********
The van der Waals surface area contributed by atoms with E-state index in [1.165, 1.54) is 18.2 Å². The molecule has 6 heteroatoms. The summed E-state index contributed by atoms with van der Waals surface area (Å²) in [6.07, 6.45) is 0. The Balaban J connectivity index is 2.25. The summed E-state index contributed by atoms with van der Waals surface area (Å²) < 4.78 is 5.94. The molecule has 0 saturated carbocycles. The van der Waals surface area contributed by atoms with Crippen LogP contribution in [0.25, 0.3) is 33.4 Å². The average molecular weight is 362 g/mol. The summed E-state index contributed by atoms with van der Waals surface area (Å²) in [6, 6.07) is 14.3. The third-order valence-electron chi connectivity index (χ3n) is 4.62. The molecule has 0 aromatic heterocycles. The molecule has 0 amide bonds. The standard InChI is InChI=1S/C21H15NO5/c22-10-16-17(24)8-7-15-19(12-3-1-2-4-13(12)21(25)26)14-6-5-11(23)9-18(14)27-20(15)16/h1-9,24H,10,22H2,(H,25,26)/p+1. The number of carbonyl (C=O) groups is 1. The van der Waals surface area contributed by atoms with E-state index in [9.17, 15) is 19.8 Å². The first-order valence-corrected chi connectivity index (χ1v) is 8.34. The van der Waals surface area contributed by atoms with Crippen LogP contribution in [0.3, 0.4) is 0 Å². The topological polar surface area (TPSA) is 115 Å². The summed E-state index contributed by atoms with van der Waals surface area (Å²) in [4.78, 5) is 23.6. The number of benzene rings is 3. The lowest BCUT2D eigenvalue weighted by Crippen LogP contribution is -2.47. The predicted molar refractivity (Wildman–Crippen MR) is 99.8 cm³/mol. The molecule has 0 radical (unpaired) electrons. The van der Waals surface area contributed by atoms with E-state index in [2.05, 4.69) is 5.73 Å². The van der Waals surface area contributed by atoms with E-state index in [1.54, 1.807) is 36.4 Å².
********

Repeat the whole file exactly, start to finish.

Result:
The van der Waals surface area contributed by atoms with E-state index in [1.165, 1.54) is 18.2 Å². The molecule has 6 heteroatoms. The summed E-state index contributed by atoms with van der Waals surface area (Å²) in [6.07, 6.45) is 0. The Balaban J connectivity index is 2.25. The summed E-state index contributed by atoms with van der Waals surface area (Å²) < 4.78 is 5.94. The molecule has 0 saturated carbocycles. The van der Waals surface area contributed by atoms with Crippen LogP contribution in [0.25, 0.3) is 33.4 Å². The average molecular weight is 362 g/mol. The summed E-state index contributed by atoms with van der Waals surface area (Å²) in [6, 6.07) is 14.3. The third-order valence-electron chi connectivity index (χ3n) is 4.62. The molecule has 0 aromatic heterocycles. The molecule has 0 amide bonds. The standard InChI is InChI=1S/C21H15NO5/c22-10-16-17(24)8-7-15-19(12-3-1-2-4-13(12)21(25)26)14-6-5-11(23)9-18(14)27-20(15)16/h1-9,24H,10,22H2,(H,25,26)/p+1. The number of carbonyl (C=O) groups is 1. The van der Waals surface area contributed by atoms with E-state index in [9.17, 15) is 19.8 Å². The first-order valence-corrected chi connectivity index (χ1v) is 8.34. The van der Waals surface area contributed by atoms with Crippen LogP contribution in [0.3, 0.4) is 0 Å². The topological polar surface area (TPSA) is 115 Å². The summed E-state index contributed by atoms with van der Waals surface area (Å²) in [4.78, 5) is 23.6. The number of benzene rings is 3. The lowest BCUT2D eigenvalue weighted by Crippen LogP contribution is -2.47. The predicted molar refractivity (Wildman–Crippen MR) is 99.8 cm³/mol. The molecule has 0 radical (unpaired) electrons. The van der Waals surface area contributed by atoms with E-state index in [2.05, 4.69) is 5.73 Å². The van der Waals surface area contributed by atoms with E-state index in [1.54, 1.807) is 36.4 Å².